Listen to this article
The sun is shining, holidays are booked, sunscreen is at the ready – and all set to be applied to your hair? Just as SPFs have become an essential part of skincare, the haircare industry is pushing anti-ageing shampoos, conditioners and treatments on beauty consumers. But is it really necessary to lavish your locks with as much attention as your face?
“Every client who comes for a consultation is concerned about the effects of ageing on their hair,” says trichologist Philip Kingsley, who has clinics in London and New York. “Hardly anyone over the age of 35 doesn’t have a few strands of grey, and after 40, the hair shaft becomes finer in dimension so there’s a reduction in volume, although not always in the number of hairs.”
“The most obvious change is loss of pigmentation, as we see more grey hairs over time,” says Frauke Neuser, principal scientist at Procter & Gamble Pantene. “In addition, the hair’s geometry [or shape] becomes more irregular, leading to changes in flexibility and manageability. Lastly, the scalp produces less sebum as we age, which can lead to dryness.”
Although it may sound like marketing to play on the insecurities of women sprouting their first greys, there is some research to back up the claims. Working with its fellow P&G stablemate Olay, Pantene has been exploring whether anti-ageing skincare ideas could be applied to haircare too in a study that began in 2000, examining the genes of 2,000 women. Researchers found that as we age, our hair changes below the scalp as fewer genes are active, so when it reaches the surface it is also more prone to damage, unruliness and breaking.
Featuring skincare technology and ingredients including B vitamins and caffeine, the Pantene Expert Collection Age Defy (from £5.99) will be launched in the UK in September, having recently been introduced Stateside. The four-strong collection aims to boost thickness, stop unruliness and prevent dehydration. New, too, is Kérastase Initialiste (£40), a serum applied from a pipette that uses apple stem cells, green tea and ceramides with the aim of adding shine and volume, as well as diminishing breakage. The Alterna Caviar Anti-Aging range (from £33) uses extracts from vitamin C, sea silk and caviar to try to return locks to their former glory.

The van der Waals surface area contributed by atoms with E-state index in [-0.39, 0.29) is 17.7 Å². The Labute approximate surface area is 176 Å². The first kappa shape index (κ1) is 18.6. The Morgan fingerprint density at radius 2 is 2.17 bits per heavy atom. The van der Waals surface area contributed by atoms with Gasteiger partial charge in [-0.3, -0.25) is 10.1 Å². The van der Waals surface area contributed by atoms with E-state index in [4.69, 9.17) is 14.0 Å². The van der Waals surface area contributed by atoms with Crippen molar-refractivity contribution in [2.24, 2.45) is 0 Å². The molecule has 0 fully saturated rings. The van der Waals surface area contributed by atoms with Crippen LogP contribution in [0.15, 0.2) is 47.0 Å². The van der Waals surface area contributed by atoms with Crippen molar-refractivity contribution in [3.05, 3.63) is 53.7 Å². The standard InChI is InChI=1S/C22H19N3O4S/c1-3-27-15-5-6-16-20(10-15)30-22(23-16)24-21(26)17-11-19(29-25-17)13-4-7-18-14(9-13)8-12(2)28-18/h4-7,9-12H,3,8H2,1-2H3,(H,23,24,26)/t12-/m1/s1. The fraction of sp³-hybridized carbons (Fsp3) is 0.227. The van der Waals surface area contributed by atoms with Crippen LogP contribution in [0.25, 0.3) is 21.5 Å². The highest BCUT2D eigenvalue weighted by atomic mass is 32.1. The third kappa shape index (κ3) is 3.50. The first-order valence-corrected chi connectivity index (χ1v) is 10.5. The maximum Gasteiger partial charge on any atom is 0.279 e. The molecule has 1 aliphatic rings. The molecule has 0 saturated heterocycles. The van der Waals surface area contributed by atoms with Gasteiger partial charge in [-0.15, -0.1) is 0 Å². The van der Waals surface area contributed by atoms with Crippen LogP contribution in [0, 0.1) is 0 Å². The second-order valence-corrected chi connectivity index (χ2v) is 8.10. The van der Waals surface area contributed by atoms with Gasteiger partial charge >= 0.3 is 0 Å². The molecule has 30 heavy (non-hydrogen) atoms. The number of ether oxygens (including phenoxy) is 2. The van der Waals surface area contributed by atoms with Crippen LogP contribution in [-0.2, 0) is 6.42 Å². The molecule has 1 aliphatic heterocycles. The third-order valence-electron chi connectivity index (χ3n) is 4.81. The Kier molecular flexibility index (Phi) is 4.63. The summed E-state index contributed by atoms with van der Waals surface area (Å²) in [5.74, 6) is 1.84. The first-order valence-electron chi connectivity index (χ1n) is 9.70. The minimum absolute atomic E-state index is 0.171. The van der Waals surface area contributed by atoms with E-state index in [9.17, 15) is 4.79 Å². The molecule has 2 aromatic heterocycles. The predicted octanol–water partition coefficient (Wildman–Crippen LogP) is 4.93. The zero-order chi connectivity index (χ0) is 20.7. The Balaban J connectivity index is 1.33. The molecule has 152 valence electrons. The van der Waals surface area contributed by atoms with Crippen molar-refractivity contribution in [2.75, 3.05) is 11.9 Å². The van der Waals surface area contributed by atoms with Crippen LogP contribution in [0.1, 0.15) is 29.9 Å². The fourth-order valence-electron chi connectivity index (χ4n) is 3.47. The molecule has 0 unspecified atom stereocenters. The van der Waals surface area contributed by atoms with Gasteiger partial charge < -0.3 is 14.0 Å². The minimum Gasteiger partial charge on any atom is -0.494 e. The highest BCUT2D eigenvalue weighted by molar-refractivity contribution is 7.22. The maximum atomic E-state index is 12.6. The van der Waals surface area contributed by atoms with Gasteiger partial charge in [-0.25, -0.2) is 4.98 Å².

Colour is also being given an anti-ageing focus, via products aimed not just at grey hair but dullness in tone. “Colour fades as the shine and natural oils in hair lessen,” says Harry Josh, global creative director at John Frieda, which addresses the issue with its Sheer Blonde, Brilliant Brunette and Radiant Red products (from £5.19).
The key, advises Josh, is to choose a targeted colour-protective range that matches your shade and the effects of too much sun. “Red loses vibrancy quickly, blonde becomes brassy or pale, and brunette loses its lustre fast,” he claims. For roots there is L’Oréal Paris Préférence Mousse Absolue (£10.99), a reusable home colourant that can be used all over the hair or for targeting grey strands. Root Cover Up from Color Wow (£28.50 in four shades) is a new pressed powder applied to camouflage regrowth, which the company claims will hold colour between shampoos, blend pigments to avoid flatness and conceal dark roots.
All of the above issues can be exacerbated by exposure to hot summer weather. “The sun, combined with salt from the sea or chlorine from swimming pools, has a weakening effect,” says Kingsley. “Not using a sunscreen, like you would on your face, is neglecting your hair.”
“Hair is not immune to the elements,” agrees Josh. “Being out in peak sunny hours will make hair colour fade faster, while free radicals damage the protein so it’s weaker and more brittle. Added to that, the bright summer light is like a spotlight: any imperfections are more obvious.”